“Artists put a lot of time and effort into honing their craft, and I want people to feel they’ve been touched by the artist. That artist is me this time, but whoever it might be, I just hope they feel they were touched by the artist (who performed) that day.”

Smith has already released three singles this year and is working on recording a new album in July, which she believes will be done by September, before her European tour. To preview Smith’s music, visit 8DxVOc3Oxjxyx.


Bollywood is back for fifth year
As one of the most popular performances of the concert series, drawing in crowds of around 1,000 or more people, the Indian Musical Extravaganza performed by Jai Ho returns to the amphitheater stage for its fifth year.

Rachel Timlin, the director of the Farmington Hills Cultural Arts Division, said it’s one of their biggest concerts of the summer, bringing in people from all over, not just Farmington and Farmington Hills.

“It’s pretty beautiful when you see the Indian Extravaganza concert,” Timlin said. “The compliments we get after that concert and the positive feedback telling us how much they enjoyed the concert and being able to experience something new, that’s kind of the goal there.”

Amit Deshpande, the producer of the Indian Musical Extravaganza and a vocalist in the performance, said he’s also noticed the group’s popularity rise over the years.

“Since more people have learned about the group and what we do, even though we promote our event, people already know it’s coming up and they’re looking forward to this event every year,” he said.

The Jai Ho group, Deshpande said, was created five years ago specifically for the purpose of performing in the Stars in the Park concert series. The group is an umbrella under which several Indian musical groups from across the state come together to perform.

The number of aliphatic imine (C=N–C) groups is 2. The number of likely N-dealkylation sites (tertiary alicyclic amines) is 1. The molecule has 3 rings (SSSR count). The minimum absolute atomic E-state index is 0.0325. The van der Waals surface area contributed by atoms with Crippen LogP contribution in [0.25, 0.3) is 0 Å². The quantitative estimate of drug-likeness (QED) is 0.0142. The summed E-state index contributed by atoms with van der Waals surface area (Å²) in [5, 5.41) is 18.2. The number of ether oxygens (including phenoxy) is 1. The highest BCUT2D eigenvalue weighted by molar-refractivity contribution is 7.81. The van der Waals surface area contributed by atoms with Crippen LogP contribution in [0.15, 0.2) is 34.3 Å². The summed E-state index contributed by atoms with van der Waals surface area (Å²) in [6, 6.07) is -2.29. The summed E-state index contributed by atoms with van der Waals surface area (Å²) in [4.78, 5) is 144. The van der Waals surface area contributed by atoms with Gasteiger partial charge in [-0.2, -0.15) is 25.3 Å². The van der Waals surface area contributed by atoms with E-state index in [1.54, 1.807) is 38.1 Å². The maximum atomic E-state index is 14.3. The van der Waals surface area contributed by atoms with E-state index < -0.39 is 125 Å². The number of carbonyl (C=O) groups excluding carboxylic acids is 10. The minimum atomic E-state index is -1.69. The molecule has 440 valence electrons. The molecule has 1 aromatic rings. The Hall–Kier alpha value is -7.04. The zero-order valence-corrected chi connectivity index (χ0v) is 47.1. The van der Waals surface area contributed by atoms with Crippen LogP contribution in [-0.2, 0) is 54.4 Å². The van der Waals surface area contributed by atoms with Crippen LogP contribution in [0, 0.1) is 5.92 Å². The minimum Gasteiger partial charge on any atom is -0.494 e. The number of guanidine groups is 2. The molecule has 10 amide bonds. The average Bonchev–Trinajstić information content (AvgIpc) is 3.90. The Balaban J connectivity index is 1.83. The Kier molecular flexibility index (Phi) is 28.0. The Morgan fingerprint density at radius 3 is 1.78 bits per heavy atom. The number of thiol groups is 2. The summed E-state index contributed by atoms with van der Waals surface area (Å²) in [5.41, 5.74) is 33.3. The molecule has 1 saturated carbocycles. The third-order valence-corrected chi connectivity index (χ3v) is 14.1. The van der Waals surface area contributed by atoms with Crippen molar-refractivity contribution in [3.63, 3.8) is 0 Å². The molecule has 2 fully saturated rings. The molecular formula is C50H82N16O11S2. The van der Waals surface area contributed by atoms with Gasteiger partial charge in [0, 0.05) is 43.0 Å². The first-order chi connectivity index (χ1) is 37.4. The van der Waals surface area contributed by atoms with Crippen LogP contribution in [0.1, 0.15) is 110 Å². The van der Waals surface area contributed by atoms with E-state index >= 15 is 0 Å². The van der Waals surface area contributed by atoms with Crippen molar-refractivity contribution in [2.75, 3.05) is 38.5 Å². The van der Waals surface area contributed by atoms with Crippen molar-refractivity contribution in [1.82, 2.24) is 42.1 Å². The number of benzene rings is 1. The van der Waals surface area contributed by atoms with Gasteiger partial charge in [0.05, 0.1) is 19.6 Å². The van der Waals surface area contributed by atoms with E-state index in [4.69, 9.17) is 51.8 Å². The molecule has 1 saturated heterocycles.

The number varies every year, but each year the performance includes, on average, 70-75 performers.

Each year, Deshpande and others establish a theme for the program to help tie the varied artists together. An emcee also periodically chimes in with information about the year’s theme, the songs being performed and more.

This year’s theme is centered around the youth of Michigan “to promote a lot of the talented local young performers and teens we have,” Deshpande said.

Despite changing themes, Deshpande said concert attendees can always expect an upbeat, lively performance filled with Bollywood music, folk, fusion and a little bit of classical. Attendees also will see a spectrum of colors and costumes.

“It’s almost like a nonstop, back-to-back show, with a little bit of emceeing in between,” he said, “but we try to keep it a back-to-back show to keep the momentum going.”

Deshpande hopes people will recognize that hard work too.

“The first thing I hope they take away is the effort that’s involved for all the performers to bring out their best on the stage,” he said. “Hopefully, it also educates them on what Indian music comprises, what we can do with it and how flexible it is in work with other kinds of music.

“We always want to make sure this event happens, or we have at least one South Asian concert, because then we can portray Indian music in different forms and different ways,” he added.

To preview last year’s Indian Musical Extravaganza performance or to learn more about the group, visit